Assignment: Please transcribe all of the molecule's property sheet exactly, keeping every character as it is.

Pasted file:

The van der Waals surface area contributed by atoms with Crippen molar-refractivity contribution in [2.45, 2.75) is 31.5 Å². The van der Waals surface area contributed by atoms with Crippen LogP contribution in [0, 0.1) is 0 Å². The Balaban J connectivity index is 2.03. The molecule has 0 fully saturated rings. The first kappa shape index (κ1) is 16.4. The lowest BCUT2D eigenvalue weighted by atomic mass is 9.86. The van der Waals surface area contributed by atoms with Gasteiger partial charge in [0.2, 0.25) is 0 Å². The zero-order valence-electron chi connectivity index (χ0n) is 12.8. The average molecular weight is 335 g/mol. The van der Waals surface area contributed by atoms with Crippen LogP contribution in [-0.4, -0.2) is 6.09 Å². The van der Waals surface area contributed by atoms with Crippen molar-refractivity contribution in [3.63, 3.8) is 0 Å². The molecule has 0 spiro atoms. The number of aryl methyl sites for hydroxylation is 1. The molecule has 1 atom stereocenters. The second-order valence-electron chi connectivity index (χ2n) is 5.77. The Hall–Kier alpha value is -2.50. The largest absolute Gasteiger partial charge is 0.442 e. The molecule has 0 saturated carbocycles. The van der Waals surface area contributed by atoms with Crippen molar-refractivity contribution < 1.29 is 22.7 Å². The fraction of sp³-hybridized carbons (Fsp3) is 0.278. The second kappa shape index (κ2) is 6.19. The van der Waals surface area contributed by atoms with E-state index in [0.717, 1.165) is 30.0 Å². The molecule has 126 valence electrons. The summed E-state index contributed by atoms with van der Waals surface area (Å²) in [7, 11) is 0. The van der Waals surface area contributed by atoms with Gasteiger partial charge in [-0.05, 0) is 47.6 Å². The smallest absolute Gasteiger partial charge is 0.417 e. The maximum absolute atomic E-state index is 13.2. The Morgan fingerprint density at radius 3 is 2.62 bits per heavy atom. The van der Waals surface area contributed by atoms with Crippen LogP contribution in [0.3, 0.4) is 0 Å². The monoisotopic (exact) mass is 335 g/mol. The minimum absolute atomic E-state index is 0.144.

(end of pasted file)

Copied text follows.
The van der Waals surface area contributed by atoms with Crippen molar-refractivity contribution in [2.45, 2.75) is 31.5 Å². The van der Waals surface area contributed by atoms with Crippen LogP contribution in [0, 0.1) is 0 Å². The Balaban J connectivity index is 2.03. The molecule has 0 fully saturated rings. The first kappa shape index (κ1) is 16.4. The lowest BCUT2D eigenvalue weighted by atomic mass is 9.86. The van der Waals surface area contributed by atoms with Gasteiger partial charge in [0.2, 0.25) is 0 Å². The zero-order valence-electron chi connectivity index (χ0n) is 12.8. The average molecular weight is 335 g/mol. The van der Waals surface area contributed by atoms with Crippen LogP contribution in [-0.4, -0.2) is 6.09 Å². The van der Waals surface area contributed by atoms with Crippen molar-refractivity contribution in [3.63, 3.8) is 0 Å². The molecule has 0 spiro atoms. The number of aryl methyl sites for hydroxylation is 1. The molecule has 1 atom stereocenters. The second-order valence-electron chi connectivity index (χ2n) is 5.77. The Hall–Kier alpha value is -2.50. The largest absolute Gasteiger partial charge is 0.442 e. The molecule has 0 saturated carbocycles. The van der Waals surface area contributed by atoms with Crippen molar-refractivity contribution < 1.29 is 22.7 Å². The fraction of sp³-hybridized carbons (Fsp3) is 0.278. The second kappa shape index (κ2) is 6.19. The van der Waals surface area contributed by atoms with E-state index in [0.717, 1.165) is 30.0 Å². The molecule has 126 valence electrons. The summed E-state index contributed by atoms with van der Waals surface area (Å²) in [7, 11) is 0. The van der Waals surface area contributed by atoms with Gasteiger partial charge in [-0.05, 0) is 47.6 Å². The smallest absolute Gasteiger partial charge is 0.417 e. The maximum absolute atomic E-state index is 13.2. The Morgan fingerprint density at radius 3 is 2.62 bits per heavy atom. The van der Waals surface area contributed by atoms with Crippen LogP contribution in [0.3, 0.4) is 0 Å². The monoisotopic (exact) mass is 335 g/mol. The minimum absolute atomic E-state index is 0.144.